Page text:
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Testimony: Intersectional Discrimination Protection Amendment Act

Updated: Oct 28, 2021

B23-498, Intersectional Discrimination P
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National Organization for Women, D.C. Chapter B23-498, Intersectional Discrimination Protection Amendment Act - SUPPORT

Dear Chairman Mendelson and Councilmembers:

We are writing to urge you to support B23-498, the Intersectional Discrimination Protection Amendment Act. We represent the D.C. Chapter of the National Organization for Women. As such, we advocate on behalf of the hundreds of thousands of women constituents, the majority of whom are women of color, living and working in the District of Columbia. We support the passage of B23-498, which would extend anti-discrimination protections to over 200,000 women who currently have no express legal recourse against discrimination that is based on both their sex and a second protected category, especially race, color, and ethnicity.

B23-498 represents a small but impactful correction to currently insufficient anti-discrimination law. The bill, which would provide legal grounds for “intersectional” claims under the D.C. Human Rights Act (DCHRA), does not reinterpret or rewrite law, but rather closes a loophole in DCHRA that allows for discrimination against individuals materially belonging to more than one protected class — most notably black women and other women of color. This updated application of the law more accurately reflects the experiences of black women and other women of color, who may not experience discrimination as either racial minorities or as women, but rather as an inseparable combination of the two. For example, neither a white woman nor a black man can claim the experience of a black woman; that is because the overlapping experiences of being both a woman and black is a distinct experience in itself. Similarly, the discrimination against specifically black women is also distinct, yet the current legal framework does not acknowledge this fact.

In practice, this means women of color can legally be discriminated against if white women and men of color are both not discriminated against in the same situation. To use another example, disabled women could be legally discriminated against if able-bodied women and disabled men are both not discriminated against in the same situation. Legal scholar Kimberlé Crenshaw, who coined the term “intersectionality,” points to the case DeGraffenreid v. General Motors in which General Motors would not hire black women specifically yet hired white women and black men. When black women sued, their claim was denied on the grounds that “black women” do not constitute a protected class — only women in general or black people in general. Moreover, the court completely ignored the fact that 100 percent of the black men employed by the company were in positions of manual labor, and 100 percent of the white women employed by the company were in secretarial positions, while all of upper management consisted of white men.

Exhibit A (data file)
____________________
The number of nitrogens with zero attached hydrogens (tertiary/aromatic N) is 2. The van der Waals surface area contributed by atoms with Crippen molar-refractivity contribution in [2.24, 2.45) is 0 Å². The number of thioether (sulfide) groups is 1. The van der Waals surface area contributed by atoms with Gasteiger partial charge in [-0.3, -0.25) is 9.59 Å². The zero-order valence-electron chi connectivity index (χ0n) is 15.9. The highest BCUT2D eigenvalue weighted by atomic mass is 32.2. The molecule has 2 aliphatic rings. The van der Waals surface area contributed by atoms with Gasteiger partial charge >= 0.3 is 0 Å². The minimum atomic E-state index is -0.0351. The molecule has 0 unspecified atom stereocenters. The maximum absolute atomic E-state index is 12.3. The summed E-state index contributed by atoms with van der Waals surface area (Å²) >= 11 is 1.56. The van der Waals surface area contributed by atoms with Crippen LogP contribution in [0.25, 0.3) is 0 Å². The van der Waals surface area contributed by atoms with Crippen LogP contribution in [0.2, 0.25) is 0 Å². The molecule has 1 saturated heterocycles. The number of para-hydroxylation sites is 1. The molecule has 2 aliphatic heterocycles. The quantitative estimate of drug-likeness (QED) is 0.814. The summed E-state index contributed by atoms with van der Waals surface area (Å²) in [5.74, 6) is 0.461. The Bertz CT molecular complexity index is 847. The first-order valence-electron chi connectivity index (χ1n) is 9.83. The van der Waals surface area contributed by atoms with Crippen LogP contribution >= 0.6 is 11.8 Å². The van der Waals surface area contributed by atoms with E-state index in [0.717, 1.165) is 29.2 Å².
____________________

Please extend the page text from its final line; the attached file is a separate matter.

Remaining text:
This loophole is a legal failure to understand how millions of individuals are discriminated against in real life. Similarly, DCHRA’s current failure to take an intersectional approach permits discrimination against the most marginalized in our society, namely black women, and other women of color. Ironically, that DCHRA does not yet recognize individuals with multiple protected traits is a perfect example of how being both a woman and a racial minority subjects women of color to a unique form of intersectional discrimination.

The primary argument against the B23-498 and similar reforms is that it may create new protected classes. In DeGraffenreid v. General Motors, the presiding judge believed that admitting intersectional claims would open a "Pandora's Box" of infinite protected classes. In practice with B23-498, only a combination of those characteristics explicitly outlined in DCHRA could form the basis of an intersectional discrimination claim. Such claims are not likely to be made frivolously as they are harder to prove and would require higher quality evidence to substantiate. Rather than generating uncountable hypothetical protected classes, B23-498 would reshape DCHRA to reflect a real-world understanding of how individuals are discriminated against in practice.

We thank the Chairman and all Councilmembers for their consideration of Amendment B23-498, and we strongly urge its passage by the Council. In closing, it is important to account for intersectional experiences in our diverse city, as the current DCHRA loophole leaves many tens of thousands of people, especially women of color, without adequate legal protection. Sincerely, Rose Brunache, President Madeline Bennett, Vice President Emma Atlas, Director of Communications


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